Takin’ aim

This morning, I stumbled on an article on the Bloomburg website about the Consumer Financial Protection Bureau (CFPB) sanctioning certain banks for vehicle loans and loan interest rate increases by the auto dealer that appear discriminatory.

Dealers often provide financing by giving buyers loans backed by banks and other lenders, a process known as indirect lending…buyers receive a loan that is costlier than the one the bank gave the dealer.

One particular part of the article jumped out at me:

CFPB has the power to enforce Equal Credit Opportunity Act, the 1974 law banning discrimination in lending. Last year, the agency indicated it would apply a legal doctrine known as disparate impact to consumer financial products. The doctrine states that lenders can be sanctioned for actions that have a discriminatory effect — as demonstrated by statistical analysis, for example — even if they didn’t intend to discriminate. “From the perspective of a consumer disadvantaged by policies that have a discriminatory effect, it makes no practical difference whether a lender consciously intended to discriminate,” Cordray said in a speech yesterday to the CFPB’s Consumer Advisory Board. “Every consumer, regardless of race, gender or other characteristics protected by federal law, should have equal access to credit.”

Fees collected by auto dealers “have historically been found to affect people of color more than others,” said Vahey, the CFPB spokeswoman.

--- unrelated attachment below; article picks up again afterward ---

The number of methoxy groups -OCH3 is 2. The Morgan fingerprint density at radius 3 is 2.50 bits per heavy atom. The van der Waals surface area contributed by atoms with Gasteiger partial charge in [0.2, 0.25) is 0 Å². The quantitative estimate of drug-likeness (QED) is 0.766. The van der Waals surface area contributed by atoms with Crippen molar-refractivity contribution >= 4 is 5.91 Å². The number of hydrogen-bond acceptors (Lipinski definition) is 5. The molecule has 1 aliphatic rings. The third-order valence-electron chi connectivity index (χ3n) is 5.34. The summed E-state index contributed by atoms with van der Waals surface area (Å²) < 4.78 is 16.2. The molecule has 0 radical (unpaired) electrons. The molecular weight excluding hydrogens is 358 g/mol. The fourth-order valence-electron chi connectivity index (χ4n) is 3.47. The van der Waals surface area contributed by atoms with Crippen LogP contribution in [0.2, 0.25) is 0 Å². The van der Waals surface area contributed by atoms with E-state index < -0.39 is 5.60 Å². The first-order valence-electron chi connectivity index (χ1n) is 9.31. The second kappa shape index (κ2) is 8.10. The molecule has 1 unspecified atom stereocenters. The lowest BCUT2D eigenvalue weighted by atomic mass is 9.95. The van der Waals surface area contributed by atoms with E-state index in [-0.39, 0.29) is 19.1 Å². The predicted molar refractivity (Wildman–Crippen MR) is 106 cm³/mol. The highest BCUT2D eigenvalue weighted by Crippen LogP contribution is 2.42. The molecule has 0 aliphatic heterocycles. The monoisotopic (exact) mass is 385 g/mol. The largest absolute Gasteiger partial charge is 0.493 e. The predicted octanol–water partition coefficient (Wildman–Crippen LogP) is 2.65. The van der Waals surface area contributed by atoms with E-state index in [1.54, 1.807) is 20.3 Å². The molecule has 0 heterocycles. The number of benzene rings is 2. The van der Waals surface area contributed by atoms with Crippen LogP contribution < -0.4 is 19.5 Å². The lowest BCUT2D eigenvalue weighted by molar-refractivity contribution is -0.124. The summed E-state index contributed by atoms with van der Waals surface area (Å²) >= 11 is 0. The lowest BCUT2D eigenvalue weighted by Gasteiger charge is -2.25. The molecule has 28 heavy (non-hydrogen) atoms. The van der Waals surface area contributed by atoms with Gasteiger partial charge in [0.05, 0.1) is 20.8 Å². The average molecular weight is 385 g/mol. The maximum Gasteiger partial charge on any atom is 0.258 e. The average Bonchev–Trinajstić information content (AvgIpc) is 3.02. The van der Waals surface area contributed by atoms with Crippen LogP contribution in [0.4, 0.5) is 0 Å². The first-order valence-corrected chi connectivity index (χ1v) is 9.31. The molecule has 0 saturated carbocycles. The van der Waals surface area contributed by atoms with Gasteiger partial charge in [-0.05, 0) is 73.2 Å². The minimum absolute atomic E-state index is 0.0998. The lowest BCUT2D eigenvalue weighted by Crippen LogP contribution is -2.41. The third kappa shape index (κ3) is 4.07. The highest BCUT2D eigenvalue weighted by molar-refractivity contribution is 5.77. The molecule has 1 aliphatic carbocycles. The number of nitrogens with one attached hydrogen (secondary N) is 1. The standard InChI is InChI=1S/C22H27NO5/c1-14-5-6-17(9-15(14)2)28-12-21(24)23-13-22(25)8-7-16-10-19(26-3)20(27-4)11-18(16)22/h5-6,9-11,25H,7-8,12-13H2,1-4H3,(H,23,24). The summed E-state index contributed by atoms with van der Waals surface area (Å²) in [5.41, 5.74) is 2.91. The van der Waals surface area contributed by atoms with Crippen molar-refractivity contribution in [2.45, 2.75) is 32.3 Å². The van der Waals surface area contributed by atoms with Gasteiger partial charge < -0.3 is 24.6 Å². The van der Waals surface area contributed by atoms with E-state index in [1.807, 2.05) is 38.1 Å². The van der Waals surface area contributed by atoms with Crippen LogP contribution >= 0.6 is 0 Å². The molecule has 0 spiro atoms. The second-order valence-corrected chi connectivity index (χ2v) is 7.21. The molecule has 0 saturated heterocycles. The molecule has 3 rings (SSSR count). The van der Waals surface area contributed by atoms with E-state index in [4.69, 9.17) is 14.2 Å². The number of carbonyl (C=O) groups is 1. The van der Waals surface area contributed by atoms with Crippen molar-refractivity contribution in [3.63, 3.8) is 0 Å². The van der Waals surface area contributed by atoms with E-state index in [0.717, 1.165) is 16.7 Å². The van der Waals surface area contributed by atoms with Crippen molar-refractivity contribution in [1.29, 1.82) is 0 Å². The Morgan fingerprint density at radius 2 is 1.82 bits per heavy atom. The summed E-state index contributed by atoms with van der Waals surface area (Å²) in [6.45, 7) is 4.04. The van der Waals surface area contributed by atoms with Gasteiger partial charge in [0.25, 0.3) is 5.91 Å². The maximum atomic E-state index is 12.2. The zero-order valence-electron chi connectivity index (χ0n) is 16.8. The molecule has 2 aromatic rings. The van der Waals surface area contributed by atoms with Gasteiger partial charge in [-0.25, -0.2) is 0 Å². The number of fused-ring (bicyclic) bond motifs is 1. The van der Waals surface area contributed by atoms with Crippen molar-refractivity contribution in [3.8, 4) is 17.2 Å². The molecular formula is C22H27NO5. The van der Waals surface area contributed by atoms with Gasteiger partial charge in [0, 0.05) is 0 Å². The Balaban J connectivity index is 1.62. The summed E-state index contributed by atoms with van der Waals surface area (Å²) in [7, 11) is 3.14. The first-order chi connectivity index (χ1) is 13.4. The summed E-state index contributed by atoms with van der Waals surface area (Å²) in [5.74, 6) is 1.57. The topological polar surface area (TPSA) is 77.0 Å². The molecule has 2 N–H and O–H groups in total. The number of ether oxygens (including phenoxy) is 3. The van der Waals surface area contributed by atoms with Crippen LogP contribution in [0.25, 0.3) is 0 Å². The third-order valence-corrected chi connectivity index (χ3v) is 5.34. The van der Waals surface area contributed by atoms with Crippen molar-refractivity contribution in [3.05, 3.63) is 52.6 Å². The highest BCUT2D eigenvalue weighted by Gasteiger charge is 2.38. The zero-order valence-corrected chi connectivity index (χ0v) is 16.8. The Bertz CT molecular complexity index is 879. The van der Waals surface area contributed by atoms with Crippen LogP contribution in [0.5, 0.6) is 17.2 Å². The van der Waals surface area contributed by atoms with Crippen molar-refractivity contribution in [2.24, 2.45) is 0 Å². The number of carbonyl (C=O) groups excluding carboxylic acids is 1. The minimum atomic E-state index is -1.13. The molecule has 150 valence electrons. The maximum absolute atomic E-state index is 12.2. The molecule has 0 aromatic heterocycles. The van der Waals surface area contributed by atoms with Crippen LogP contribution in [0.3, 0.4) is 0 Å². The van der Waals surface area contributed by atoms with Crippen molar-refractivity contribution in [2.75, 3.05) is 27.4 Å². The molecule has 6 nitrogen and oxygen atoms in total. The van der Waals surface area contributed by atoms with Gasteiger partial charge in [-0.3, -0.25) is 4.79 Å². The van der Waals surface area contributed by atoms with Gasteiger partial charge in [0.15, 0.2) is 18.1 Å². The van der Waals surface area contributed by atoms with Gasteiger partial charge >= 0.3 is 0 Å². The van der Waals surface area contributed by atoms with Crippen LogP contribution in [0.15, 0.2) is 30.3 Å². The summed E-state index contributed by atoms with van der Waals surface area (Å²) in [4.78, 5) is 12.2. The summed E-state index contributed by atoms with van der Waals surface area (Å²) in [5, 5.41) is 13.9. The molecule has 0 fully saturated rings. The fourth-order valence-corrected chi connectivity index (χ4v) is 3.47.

The thing is, not only do fees affect people of color more than other, they affect low-income people more than others, no matter the color. Some research even suggests that they prey on low-income people. I wonder, then: Could one could even say that ‘fees collected by auto dealers are found to affect poor people more than others?’

By posing this question, I don’t mean to deny or discount the racial privilege and disadvantage that exists. I also believe, however, that people in poverty are discriminated against, no matter their race. I think there is a gap in public dialogue and consciousness about a prejudice against people in poverty.  Impoverished people can be easily discounted and when that’s brought up in debate or conversation, it can be discounted by saying “They don’t have to be poor/Get a job/Some variation thereof.”

What do you think about this? Am I way off the mark about people in poverty being discriminated against?

This will not be the last you hear from me about lending practices.  Stay tuned.

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